In a vicious cycle of sorts, banks are sometimes forced to build peripheral systems to manage data across multiple core systems. A bank in the Nordic region had two systems, which stored customer and customer relationship information. Any change in the back end system had to reflect in these as well. Staff also faced the problem of having to log into multiple systems while attending to a customer.
Multiplicity of core systems also impacts people and training; most users have to be trained in multiple systems, which increases costs. Since most core systems have different front ends, UIs and processes, this adds to the complexity of training. The problem multiplies when the bank makes any changes to the existing systems. To cite an example, employees of a UK bank had to toggle between systems to handle different customers. Sometimes, the existence of more than one back end system forces banks to define their processes twice, even when they pertain to near identical products.
The easy one, of course, is to ensure proper discipline to make sure that systems are not used across business lines without looking at the big picture. While this might involve few system changes, it will enforce a number of changes to processes, raising questions about practicability and user adoption.
The second option is to maintain best of breed systems as they are, and create a common front end to interface across multiple systems. In this scenario, banks can manage all enterprise systems centrally. Customer processes, from origination to servicing, across all channels are handled by a common front end system, which in turn interfaces with multiple back end systems segmented by line of business. A bank in France is planning to implement such a solution in its European entities; it will have a manufacturing layer or product factory, a back end engine and a common distribution layer. The product factory will have multiple systems based on line of business; the back end processing engine will act as the layer between manufacturing and distribution; distribution will handle customer on boarding, account maintenance and closure. Banks can also implement a middleware to reduce the integration complexity.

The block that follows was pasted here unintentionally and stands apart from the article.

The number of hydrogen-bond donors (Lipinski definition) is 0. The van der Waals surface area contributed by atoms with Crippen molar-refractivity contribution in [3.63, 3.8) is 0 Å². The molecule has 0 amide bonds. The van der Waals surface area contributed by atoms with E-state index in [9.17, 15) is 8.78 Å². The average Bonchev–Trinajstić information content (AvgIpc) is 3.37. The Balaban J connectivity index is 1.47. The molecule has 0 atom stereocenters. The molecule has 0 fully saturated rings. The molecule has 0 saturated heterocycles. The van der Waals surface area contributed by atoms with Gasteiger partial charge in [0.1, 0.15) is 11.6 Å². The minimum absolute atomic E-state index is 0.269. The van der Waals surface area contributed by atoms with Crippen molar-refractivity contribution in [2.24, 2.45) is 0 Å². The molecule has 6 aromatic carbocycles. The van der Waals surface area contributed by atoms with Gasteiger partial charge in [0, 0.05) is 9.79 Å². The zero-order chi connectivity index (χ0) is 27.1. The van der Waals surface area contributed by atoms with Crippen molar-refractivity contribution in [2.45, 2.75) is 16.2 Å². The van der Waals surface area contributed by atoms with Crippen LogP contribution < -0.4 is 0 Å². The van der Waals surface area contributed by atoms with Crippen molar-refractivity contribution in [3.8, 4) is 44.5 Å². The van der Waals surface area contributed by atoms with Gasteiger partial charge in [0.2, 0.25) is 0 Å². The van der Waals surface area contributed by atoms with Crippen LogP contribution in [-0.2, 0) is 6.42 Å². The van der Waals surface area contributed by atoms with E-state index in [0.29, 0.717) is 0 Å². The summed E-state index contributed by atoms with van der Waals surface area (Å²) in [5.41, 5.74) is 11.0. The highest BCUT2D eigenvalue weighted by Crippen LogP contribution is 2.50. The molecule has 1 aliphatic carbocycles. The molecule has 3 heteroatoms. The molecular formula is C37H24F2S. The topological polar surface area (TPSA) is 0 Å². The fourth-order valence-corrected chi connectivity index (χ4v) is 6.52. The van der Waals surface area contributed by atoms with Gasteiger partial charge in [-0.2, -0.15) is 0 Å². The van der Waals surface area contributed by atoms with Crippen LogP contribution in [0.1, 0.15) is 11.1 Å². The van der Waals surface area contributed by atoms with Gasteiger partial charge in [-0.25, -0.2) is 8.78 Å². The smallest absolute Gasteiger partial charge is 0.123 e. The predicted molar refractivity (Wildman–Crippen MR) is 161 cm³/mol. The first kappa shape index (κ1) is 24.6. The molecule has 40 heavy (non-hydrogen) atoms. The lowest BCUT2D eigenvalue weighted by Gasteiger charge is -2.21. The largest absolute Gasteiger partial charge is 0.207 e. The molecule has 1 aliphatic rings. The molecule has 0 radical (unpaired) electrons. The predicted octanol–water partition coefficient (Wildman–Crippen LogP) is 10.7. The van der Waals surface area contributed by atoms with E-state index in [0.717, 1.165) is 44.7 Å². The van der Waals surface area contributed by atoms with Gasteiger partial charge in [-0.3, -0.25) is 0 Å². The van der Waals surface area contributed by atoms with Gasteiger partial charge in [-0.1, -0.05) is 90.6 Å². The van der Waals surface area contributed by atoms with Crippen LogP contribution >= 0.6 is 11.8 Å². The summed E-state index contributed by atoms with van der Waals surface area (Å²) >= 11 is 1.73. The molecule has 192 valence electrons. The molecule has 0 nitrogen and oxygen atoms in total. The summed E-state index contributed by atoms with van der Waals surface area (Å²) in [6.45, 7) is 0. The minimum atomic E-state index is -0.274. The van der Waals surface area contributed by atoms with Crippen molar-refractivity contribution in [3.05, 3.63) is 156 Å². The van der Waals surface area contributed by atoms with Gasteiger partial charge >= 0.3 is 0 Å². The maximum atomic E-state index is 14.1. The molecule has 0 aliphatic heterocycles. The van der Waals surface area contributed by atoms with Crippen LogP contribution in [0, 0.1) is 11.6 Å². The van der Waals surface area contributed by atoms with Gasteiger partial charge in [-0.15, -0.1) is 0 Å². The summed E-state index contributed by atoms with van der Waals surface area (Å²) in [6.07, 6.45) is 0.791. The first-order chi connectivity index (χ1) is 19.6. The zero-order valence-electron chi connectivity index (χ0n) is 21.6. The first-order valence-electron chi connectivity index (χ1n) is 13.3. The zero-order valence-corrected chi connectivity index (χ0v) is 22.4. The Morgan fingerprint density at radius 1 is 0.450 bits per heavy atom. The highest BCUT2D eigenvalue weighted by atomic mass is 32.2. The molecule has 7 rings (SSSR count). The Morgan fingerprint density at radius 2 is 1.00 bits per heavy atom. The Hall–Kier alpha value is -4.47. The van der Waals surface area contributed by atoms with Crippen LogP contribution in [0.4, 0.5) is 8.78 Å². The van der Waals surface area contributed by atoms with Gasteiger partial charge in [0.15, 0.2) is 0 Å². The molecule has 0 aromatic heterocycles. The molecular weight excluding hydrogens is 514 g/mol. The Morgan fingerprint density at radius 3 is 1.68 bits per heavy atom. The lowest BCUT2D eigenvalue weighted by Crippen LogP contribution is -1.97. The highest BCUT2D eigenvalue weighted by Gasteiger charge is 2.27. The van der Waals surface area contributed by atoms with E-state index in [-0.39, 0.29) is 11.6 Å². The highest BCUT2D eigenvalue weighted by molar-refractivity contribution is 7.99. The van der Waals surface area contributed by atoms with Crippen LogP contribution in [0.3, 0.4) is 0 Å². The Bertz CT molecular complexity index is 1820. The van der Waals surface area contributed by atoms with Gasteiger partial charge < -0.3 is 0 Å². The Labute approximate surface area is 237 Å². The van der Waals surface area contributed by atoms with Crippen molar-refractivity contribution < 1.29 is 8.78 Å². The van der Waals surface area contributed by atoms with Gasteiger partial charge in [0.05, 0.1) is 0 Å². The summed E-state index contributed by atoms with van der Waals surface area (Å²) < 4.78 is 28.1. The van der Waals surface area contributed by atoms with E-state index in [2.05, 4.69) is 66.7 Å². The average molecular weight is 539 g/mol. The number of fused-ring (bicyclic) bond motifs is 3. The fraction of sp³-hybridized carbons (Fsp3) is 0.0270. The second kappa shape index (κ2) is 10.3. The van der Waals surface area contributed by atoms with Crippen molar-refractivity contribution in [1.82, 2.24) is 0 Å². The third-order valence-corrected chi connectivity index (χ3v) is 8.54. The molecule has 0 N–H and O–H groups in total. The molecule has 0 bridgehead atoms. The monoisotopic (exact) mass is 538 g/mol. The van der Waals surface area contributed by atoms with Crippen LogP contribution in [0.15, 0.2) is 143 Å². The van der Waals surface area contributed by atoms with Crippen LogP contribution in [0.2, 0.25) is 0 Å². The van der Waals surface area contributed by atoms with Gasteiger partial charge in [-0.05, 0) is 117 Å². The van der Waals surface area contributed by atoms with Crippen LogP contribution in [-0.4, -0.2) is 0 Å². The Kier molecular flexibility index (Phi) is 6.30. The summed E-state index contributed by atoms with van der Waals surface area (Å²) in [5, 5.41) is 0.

The third – easier said than done – option is to replace all or most systems with a Universal Banking Solution. There are many core banking vendors who can replace a bank’s existing systems without compromising flexibility and agility. But only a few offer a modular and componentized core banking solution, which enables banks to choose what they would like replaced and what they would not, and thereby gives them the flexibility to retain best of breed solutions and peripheral systems. This approach not only reduces cost, but also the risk and disruption of core banking implementation. It also enables banks to implement priority solutions like mobile banking first, and enjoy their quick wins, much before project completion.
In general, large banks take the modular risk-mitigated phased approach to core banking transformation. Within that – depending on their state of evolution or business priorities – they can choose to transform by innovating upon products and services, or processes, or customer experience. It is fair to say that today, most banks are past the first two, and are clearly focusing on customer experience to differentiate their offering from the competition.
There are many banks with multiple core systems and most have started to make changes to improve efficiency, cost effectiveness and time to market. While they have chosen different paths, depending upon their past history, present situation and future objectives, they are united in their search for a homogenous system, which can work well with others, enhance customer service, cut IT costs, and above all, enable them to conquer the market through innovation and agility.